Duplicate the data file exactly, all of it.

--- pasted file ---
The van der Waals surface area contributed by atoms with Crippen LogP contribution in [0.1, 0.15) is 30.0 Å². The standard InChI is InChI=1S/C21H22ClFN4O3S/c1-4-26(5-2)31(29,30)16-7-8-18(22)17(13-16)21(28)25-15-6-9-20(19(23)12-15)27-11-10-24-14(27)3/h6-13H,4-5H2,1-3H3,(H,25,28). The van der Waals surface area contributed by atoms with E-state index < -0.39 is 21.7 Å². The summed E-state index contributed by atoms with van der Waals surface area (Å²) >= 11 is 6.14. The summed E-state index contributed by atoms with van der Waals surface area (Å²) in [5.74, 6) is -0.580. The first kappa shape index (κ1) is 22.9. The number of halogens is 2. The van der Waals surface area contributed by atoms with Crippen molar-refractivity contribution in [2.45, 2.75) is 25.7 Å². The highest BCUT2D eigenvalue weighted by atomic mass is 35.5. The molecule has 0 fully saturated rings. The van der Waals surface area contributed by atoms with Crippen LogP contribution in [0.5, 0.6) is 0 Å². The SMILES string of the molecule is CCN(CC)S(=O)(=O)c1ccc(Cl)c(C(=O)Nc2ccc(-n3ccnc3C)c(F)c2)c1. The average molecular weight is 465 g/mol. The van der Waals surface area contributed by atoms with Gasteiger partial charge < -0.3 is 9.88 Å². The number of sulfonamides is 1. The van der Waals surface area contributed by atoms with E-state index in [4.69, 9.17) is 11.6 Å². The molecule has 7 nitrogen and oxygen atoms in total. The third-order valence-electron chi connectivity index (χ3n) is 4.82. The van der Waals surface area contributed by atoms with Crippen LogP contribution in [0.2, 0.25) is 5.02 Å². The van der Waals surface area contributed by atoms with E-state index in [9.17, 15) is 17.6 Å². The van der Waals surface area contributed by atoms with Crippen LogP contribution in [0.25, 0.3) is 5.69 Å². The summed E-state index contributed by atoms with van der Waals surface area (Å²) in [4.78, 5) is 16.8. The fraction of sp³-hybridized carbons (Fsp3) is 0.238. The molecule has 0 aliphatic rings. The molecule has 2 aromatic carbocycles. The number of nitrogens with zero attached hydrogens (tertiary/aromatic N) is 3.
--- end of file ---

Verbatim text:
The van der Waals surface area contributed by atoms with Crippen LogP contribution in [0.1, 0.15) is 30.0 Å². The standard InChI is InChI=1S/C21H22ClFN4O3S/c1-4-26(5-2)31(29,30)16-7-8-18(22)17(13-16)21(28)25-15-6-9-20(19(23)12-15)27-11-10-24-14(27)3/h6-13H,4-5H2,1-3H3,(H,25,28). The van der Waals surface area contributed by atoms with E-state index < -0.39 is 21.7 Å². The summed E-state index contributed by atoms with van der Waals surface area (Å²) >= 11 is 6.14. The summed E-state index contributed by atoms with van der Waals surface area (Å²) in [5.74, 6) is -0.580. The first kappa shape index (κ1) is 22.9. The number of halogens is 2. The van der Waals surface area contributed by atoms with Crippen molar-refractivity contribution in [2.45, 2.75) is 25.7 Å². The highest BCUT2D eigenvalue weighted by atomic mass is 35.5. The molecule has 0 fully saturated rings. The van der Waals surface area contributed by atoms with Crippen LogP contribution in [0.5, 0.6) is 0 Å². The SMILES string of the molecule is CCN(CC)S(=O)(=O)c1ccc(Cl)c(C(=O)Nc2ccc(-n3ccnc3C)c(F)c2)c1. The average molecular weight is 465 g/mol. The van der Waals surface area contributed by atoms with Gasteiger partial charge < -0.3 is 9.88 Å². The number of sulfonamides is 1. The van der Waals surface area contributed by atoms with E-state index in [4.69, 9.17) is 11.6 Å². The molecule has 7 nitrogen and oxygen atoms in total. The third-order valence-electron chi connectivity index (χ3n) is 4.82. The van der Waals surface area contributed by atoms with Crippen LogP contribution in [0.2, 0.25) is 5.02 Å². The van der Waals surface area contributed by atoms with E-state index in [9.17, 15) is 17.6 Å². The van der Waals surface area contributed by atoms with Crippen LogP contribution in [0.25, 0.3) is 5.69 Å². The summed E-state index contributed by atoms with van der Waals surface area (Å²) in [4.78, 5) is 16.8. The fraction of sp³-hybridized carbons (Fsp3) is 0.238. The molecule has 0 aliphatic rings. The molecule has 2 aromatic carbocycles. The number of nitrogens with zero attached hydrogens (tertiary/aromatic N) is 3.